Human Nervous System

by Sam Malone


The nervous system in the human body controls the working of our organs, synchronize the movement of muscles, create and obstruct the participation from the senses and instigate the movements. Nerves and neurons actively participate in this synchronization. Many nervous tissues combine to form a nervous system. The essential functions of nervous system are that it accepts and understands inputs from both external and internal environments, puts together all the inputs, and reacts to stimuli.

The nervous system comprises of three main parts-the brain, the nerves and the spine. The brain further consists of medulla oblongata, the cerebellum, and the cerebrum that interrelate with the nervous system. All these have different functions. Cerebellum deals in managing already learned functions of the body that includes running, walking, jumping, etc. Cerebrum duties constitute learning and thinking. Medulla takes charge of easy functions of the body like digestion and breathing. Spine mainly deals with the reflexes. It carries the inclination from and to the spinal cord.

There are four types of nerves- afferent nerves, sensory, inter neurons and motor. There are two main types of nervous systems—the Peripheral Nervous System (PNS) and central nervous system (CNS). The Peripheral Nervous System (PNS) sets a relation between central nervous system (CNS) and various parts of the body and is made by bringing together a large number of nerves. The dendrites and axons are covered by white myelin sheath. Central nervous system (CNS) consists of brain and spinal cord.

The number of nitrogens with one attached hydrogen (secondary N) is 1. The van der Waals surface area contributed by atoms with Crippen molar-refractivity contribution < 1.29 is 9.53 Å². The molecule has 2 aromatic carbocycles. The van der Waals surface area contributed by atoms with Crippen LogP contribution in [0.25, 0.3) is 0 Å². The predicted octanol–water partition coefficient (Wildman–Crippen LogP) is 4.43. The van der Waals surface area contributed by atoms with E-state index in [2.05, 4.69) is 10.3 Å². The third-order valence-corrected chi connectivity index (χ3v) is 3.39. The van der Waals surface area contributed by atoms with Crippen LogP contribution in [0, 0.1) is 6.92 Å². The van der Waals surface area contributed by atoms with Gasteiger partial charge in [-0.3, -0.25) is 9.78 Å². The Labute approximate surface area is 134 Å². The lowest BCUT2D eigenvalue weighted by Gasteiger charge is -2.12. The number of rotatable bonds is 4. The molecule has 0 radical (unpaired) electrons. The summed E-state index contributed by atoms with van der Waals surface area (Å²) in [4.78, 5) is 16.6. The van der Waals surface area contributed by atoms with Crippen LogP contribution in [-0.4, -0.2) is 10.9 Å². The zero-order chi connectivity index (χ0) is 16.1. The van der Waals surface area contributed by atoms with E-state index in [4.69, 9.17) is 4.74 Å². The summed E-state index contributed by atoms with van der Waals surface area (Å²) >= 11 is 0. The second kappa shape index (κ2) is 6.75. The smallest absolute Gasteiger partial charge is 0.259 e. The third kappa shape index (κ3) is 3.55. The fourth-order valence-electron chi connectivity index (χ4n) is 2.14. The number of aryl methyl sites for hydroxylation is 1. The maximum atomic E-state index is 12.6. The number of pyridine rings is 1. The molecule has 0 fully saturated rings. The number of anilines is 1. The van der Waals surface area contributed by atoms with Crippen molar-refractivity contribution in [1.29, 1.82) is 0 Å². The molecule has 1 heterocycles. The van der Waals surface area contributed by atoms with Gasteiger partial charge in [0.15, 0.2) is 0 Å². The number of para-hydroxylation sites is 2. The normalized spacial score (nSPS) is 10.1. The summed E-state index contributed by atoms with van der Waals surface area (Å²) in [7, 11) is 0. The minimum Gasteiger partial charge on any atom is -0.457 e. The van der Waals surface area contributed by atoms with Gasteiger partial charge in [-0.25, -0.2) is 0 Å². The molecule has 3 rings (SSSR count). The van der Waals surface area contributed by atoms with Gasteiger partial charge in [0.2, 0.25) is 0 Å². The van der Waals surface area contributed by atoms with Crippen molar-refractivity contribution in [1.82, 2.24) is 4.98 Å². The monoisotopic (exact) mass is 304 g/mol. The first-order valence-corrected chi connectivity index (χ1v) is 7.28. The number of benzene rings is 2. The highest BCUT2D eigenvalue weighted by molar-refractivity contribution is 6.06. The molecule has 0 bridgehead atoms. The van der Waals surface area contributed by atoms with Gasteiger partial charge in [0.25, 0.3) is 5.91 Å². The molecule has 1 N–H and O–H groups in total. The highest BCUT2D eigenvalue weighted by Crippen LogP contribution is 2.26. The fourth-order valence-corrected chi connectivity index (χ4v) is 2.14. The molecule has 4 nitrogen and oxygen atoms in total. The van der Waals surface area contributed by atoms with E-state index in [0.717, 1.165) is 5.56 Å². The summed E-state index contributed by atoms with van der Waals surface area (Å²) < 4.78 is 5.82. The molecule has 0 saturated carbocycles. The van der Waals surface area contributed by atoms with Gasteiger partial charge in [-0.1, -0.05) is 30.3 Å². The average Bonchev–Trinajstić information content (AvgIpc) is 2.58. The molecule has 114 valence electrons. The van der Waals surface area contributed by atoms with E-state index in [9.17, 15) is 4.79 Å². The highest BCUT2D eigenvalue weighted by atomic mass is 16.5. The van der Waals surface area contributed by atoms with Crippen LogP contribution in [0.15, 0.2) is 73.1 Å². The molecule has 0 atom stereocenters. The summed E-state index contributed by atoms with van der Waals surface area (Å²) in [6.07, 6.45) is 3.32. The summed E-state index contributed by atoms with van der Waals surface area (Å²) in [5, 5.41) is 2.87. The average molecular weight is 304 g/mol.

PNS is divided into two parts – autonomic nervous system and somatic nervous system.

The somatic nervous system comprise of whose function is to drive the information to the central nervous system and motor nerve fibers that venture to skeletal muscle.

In the peripheral nervous system, neurons can be categorized into three parts on the basis of their function – sensory, somatic and cranial. Sensory has the function to take the information from sense organ to the central nervous system and also to take it away from central nervous system that will further help in muscle control. Somatic links the central nervous system to the internal organs. Cranial links the spinal cord with the periphery nervous system.

The autonomic nervous system constitutes of three parts - the parasympathetic nervous system, sympathetic nervous system and enteric nervous system. This system takes control over the normal functioning of the internal organ (viscera) and other glands. Some basic points that distinguishes PNS and CNS are –

  1. Clubbing together of axons in CNS are called tracts, whereas in PNS these are called nerves.
  2. Clubbing together of neurons in CNS are called nuclei, and in PNS they are called ganglia.

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